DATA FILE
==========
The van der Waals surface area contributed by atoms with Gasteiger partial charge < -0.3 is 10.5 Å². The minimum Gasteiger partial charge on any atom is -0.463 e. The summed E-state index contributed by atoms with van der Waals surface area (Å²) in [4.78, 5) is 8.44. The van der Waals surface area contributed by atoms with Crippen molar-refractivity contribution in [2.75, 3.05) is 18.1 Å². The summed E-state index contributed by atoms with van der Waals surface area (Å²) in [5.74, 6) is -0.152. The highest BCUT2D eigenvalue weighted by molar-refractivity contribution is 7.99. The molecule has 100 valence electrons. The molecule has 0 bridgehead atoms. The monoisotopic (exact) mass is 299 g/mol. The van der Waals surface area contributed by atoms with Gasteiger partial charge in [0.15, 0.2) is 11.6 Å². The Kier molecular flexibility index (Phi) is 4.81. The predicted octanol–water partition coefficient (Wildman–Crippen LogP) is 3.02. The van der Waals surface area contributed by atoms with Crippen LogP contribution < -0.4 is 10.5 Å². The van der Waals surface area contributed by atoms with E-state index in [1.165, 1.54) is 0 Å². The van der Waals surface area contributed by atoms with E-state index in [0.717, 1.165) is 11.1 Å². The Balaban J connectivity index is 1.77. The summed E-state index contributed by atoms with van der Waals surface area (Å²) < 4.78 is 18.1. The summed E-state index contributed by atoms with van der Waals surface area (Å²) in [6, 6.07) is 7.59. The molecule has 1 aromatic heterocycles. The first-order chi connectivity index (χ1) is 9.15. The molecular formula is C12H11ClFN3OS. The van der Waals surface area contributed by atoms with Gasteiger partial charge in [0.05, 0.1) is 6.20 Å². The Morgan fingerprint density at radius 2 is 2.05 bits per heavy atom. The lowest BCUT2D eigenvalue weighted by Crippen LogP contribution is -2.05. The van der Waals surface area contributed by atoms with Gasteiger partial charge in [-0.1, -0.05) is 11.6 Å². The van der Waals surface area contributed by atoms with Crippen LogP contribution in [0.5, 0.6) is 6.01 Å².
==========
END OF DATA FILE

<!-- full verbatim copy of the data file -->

The van der Waals surface area contributed by atoms with Gasteiger partial charge < -0.3 is 10.5 Å². The minimum Gasteiger partial charge on any atom is -0.463 e. The summed E-state index contributed by atoms with van der Waals surface area (Å²) in [4.78, 5) is 8.44. The van der Waals surface area contributed by atoms with Crippen molar-refractivity contribution in [2.75, 3.05) is 18.1 Å². The summed E-state index contributed by atoms with van der Waals surface area (Å²) in [5.74, 6) is -0.152. The highest BCUT2D eigenvalue weighted by molar-refractivity contribution is 7.99. The molecule has 100 valence electrons. The molecule has 0 bridgehead atoms. The monoisotopic (exact) mass is 299 g/mol. The van der Waals surface area contributed by atoms with Gasteiger partial charge in [0.15, 0.2) is 11.6 Å². The Kier molecular flexibility index (Phi) is 4.81. The predicted octanol–water partition coefficient (Wildman–Crippen LogP) is 3.02. The van der Waals surface area contributed by atoms with Crippen LogP contribution < -0.4 is 10.5 Å². The van der Waals surface area contributed by atoms with E-state index in [1.165, 1.54) is 0 Å². The van der Waals surface area contributed by atoms with E-state index in [0.717, 1.165) is 11.1 Å². The Balaban J connectivity index is 1.77. The summed E-state index contributed by atoms with van der Waals surface area (Å²) < 4.78 is 18.1. The summed E-state index contributed by atoms with van der Waals surface area (Å²) in [6, 6.07) is 7.59. The molecule has 1 aromatic heterocycles. The first-order chi connectivity index (χ1) is 9.15. The molecular formula is C12H11ClFN3OS. The van der Waals surface area contributed by atoms with Gasteiger partial charge in [0.05, 0.1) is 6.20 Å². The Morgan fingerprint density at radius 2 is 2.05 bits per heavy atom. The lowest BCUT2D eigenvalue weighted by Crippen LogP contribution is -2.05. The van der Waals surface area contributed by atoms with Gasteiger partial charge in [-0.1, -0.05) is 11.6 Å². The van der Waals surface area contributed by atoms with Crippen LogP contribution in [0.5, 0.6) is 6.01 Å².